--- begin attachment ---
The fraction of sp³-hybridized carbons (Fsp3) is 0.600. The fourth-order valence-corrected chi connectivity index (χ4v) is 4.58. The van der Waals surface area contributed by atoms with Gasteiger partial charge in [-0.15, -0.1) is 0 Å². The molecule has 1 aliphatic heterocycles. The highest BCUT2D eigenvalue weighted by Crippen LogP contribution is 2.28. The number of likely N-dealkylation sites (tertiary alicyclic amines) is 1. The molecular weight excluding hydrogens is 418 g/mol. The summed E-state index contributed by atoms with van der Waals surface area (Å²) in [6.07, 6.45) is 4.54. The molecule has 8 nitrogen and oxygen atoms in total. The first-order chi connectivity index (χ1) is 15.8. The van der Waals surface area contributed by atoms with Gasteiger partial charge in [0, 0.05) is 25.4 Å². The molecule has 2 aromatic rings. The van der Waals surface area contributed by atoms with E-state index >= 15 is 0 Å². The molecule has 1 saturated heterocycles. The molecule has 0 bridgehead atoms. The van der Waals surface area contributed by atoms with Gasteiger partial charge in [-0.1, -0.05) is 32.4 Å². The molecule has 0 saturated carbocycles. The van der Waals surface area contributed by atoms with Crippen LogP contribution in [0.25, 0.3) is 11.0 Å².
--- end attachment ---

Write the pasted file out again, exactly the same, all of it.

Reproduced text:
The fraction of sp³-hybridized carbons (Fsp3) is 0.600. The fourth-order valence-corrected chi connectivity index (χ4v) is 4.58. The van der Waals surface area contributed by atoms with Gasteiger partial charge in [-0.15, -0.1) is 0 Å². The molecule has 1 aliphatic heterocycles. The highest BCUT2D eigenvalue weighted by Crippen LogP contribution is 2.28. The number of likely N-dealkylation sites (tertiary alicyclic amines) is 1. The molecular weight excluding hydrogens is 418 g/mol. The summed E-state index contributed by atoms with van der Waals surface area (Å²) in [6.07, 6.45) is 4.54. The molecule has 8 nitrogen and oxygen atoms in total. The first-order chi connectivity index (χ1) is 15.8. The van der Waals surface area contributed by atoms with Gasteiger partial charge in [0, 0.05) is 25.4 Å². The molecule has 2 aromatic rings. The van der Waals surface area contributed by atoms with E-state index >= 15 is 0 Å². The molecule has 1 saturated heterocycles. The molecule has 0 bridgehead atoms. The van der Waals surface area contributed by atoms with Gasteiger partial charge in [-0.1, -0.05) is 32.4 Å². The molecule has 0 saturated carbocycles. The van der Waals surface area contributed by atoms with Crippen LogP contribution in [0.25, 0.3) is 11.0 Å².